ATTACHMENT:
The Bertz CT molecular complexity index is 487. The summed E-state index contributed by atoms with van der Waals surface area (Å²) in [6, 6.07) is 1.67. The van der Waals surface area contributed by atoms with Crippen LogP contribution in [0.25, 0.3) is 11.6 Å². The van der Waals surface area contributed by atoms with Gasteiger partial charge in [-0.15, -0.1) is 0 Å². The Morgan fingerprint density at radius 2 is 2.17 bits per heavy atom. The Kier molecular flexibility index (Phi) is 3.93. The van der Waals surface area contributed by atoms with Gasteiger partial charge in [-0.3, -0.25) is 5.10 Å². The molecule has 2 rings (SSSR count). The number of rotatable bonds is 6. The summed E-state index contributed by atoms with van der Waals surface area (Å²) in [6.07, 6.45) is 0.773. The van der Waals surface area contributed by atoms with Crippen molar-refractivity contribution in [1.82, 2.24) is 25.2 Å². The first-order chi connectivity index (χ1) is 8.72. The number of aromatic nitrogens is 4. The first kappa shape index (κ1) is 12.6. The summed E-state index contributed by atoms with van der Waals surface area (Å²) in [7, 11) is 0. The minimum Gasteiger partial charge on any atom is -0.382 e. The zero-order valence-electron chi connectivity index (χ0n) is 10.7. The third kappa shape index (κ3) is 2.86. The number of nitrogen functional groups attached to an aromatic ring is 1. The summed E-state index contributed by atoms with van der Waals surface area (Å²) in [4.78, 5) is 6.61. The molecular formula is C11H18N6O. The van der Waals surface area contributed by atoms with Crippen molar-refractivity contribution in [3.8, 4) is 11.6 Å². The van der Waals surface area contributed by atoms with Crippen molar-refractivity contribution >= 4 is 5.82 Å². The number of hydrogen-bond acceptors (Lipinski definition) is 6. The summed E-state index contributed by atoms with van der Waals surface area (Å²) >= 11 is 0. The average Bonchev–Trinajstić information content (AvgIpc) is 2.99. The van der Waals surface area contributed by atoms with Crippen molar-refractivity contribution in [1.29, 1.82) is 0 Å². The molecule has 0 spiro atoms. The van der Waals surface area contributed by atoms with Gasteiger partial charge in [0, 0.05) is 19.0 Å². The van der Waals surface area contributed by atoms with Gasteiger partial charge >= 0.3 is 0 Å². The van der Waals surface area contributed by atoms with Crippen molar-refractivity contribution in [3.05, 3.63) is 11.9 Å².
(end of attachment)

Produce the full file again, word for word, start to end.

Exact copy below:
The Bertz CT molecular complexity index is 487. The summed E-state index contributed by atoms with van der Waals surface area (Å²) in [6, 6.07) is 1.67. The van der Waals surface area contributed by atoms with Crippen LogP contribution in [0.25, 0.3) is 11.6 Å². The van der Waals surface area contributed by atoms with Gasteiger partial charge in [-0.15, -0.1) is 0 Å². The Morgan fingerprint density at radius 2 is 2.17 bits per heavy atom. The Kier molecular flexibility index (Phi) is 3.93. The van der Waals surface area contributed by atoms with Gasteiger partial charge in [-0.3, -0.25) is 5.10 Å². The molecule has 2 rings (SSSR count). The number of rotatable bonds is 6. The summed E-state index contributed by atoms with van der Waals surface area (Å²) in [6.07, 6.45) is 0.773. The van der Waals surface area contributed by atoms with Crippen molar-refractivity contribution in [1.82, 2.24) is 25.2 Å². The first-order chi connectivity index (χ1) is 8.72. The number of aromatic nitrogens is 4. The first kappa shape index (κ1) is 12.6. The summed E-state index contributed by atoms with van der Waals surface area (Å²) in [7, 11) is 0. The minimum Gasteiger partial charge on any atom is -0.382 e. The zero-order valence-electron chi connectivity index (χ0n) is 10.7. The third kappa shape index (κ3) is 2.86. The number of nitrogen functional groups attached to an aromatic ring is 1. The summed E-state index contributed by atoms with van der Waals surface area (Å²) in [4.78, 5) is 6.61. The molecular formula is C11H18N6O. The van der Waals surface area contributed by atoms with Crippen molar-refractivity contribution in [3.8, 4) is 11.6 Å². The van der Waals surface area contributed by atoms with Crippen molar-refractivity contribution >= 4 is 5.82 Å². The number of hydrogen-bond acceptors (Lipinski definition) is 6. The summed E-state index contributed by atoms with van der Waals surface area (Å²) >= 11 is 0. The average Bonchev–Trinajstić information content (AvgIpc) is 2.99. The van der Waals surface area contributed by atoms with Crippen molar-refractivity contribution in [1.29, 1.82) is 0 Å². The molecule has 0 spiro atoms. The van der Waals surface area contributed by atoms with Gasteiger partial charge in [0, 0.05) is 19.0 Å². The van der Waals surface area contributed by atoms with Gasteiger partial charge >= 0.3 is 0 Å². The van der Waals surface area contributed by atoms with Crippen molar-refractivity contribution in [3.05, 3.63) is 11.9 Å².